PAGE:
As students and families head for the ski slopes this spring break, the Ministry of Justice and the Canadian Avalanche Centre (CAC) want to remind skiers and boarders to respect the ski area boundaries and closure signs.
Often referred to as ‘slackcountry’, slang for terrain outside of ski boundaries that is accessible by chairlift, these areas can pose the same risk and deserve the same respect from skiers and boarders as the backcountry.
“I . . . want to encourage everyone to make sure that they are aware of the dangers that come with ducking the rope. This is especially important for parents to discuss with their children,” said Shirley Bond, Minister of Justice and Attorney General.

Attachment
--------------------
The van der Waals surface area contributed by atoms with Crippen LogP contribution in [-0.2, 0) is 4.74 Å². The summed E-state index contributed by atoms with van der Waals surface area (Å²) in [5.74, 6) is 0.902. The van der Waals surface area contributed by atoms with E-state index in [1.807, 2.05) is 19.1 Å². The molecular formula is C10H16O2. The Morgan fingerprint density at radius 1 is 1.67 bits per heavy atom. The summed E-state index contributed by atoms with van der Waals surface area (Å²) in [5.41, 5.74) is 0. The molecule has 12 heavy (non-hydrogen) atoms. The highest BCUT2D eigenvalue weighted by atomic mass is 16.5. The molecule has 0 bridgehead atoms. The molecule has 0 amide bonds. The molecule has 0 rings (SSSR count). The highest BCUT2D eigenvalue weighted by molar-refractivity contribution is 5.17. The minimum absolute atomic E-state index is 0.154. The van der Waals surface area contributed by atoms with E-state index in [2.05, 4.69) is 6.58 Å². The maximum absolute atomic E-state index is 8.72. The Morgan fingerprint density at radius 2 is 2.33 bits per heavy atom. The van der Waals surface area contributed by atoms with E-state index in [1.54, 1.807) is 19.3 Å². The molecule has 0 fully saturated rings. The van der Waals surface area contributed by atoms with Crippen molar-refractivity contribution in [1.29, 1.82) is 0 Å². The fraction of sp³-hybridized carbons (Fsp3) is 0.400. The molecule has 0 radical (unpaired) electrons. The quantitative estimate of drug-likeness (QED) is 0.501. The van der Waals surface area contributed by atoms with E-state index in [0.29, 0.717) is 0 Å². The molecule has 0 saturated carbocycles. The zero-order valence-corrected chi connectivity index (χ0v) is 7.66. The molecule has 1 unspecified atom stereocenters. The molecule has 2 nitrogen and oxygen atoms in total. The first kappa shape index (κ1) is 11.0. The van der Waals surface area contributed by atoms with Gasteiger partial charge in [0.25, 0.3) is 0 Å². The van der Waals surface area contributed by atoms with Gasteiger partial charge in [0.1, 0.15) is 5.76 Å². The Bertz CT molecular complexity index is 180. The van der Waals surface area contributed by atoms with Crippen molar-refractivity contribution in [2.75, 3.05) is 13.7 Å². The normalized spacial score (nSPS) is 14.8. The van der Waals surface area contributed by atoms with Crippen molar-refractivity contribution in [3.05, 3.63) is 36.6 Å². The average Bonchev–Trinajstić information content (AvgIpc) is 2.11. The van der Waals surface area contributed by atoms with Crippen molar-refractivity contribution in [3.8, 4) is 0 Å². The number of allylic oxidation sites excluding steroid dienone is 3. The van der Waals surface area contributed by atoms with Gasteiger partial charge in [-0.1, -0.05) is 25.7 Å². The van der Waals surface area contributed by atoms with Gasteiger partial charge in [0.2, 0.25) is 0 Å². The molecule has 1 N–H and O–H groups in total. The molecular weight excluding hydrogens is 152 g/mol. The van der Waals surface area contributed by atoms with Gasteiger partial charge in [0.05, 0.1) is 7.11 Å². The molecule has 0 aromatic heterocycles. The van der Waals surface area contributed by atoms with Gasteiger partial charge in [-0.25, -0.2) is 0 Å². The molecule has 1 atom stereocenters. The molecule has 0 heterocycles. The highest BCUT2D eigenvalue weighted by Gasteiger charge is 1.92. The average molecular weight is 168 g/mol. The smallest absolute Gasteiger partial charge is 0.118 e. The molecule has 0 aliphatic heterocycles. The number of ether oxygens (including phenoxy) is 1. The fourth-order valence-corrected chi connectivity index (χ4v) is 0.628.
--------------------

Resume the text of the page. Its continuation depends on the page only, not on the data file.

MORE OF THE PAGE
It’s important that those who venture out-of-bounds take all the necessary precautions and that all recreation enthusiasts who choose to do so recognize they’re taking some measure of personal risk.
“Crossing a boundary rope is a big decision,” said Karl Klassen, acting executive director for the Canadian Avalanche Centre. “Once you’re outside the ski area boundaries you’re in the backcountry and you need to be able to take care of yourself and your partners. That means avalanche rescue equipment, first-aid supplies and awareness of the risk you’re taking.”
Snowpack stability changes constantly throughout the winter. Backcountry users need to check the avalanche bulletin regularly to keep informed of conditions in their area. Get the most recent bulletin and weather forecasts at: www.avalanche.ca/cac/bulletins/latest
For more information see: www.avalanche.ca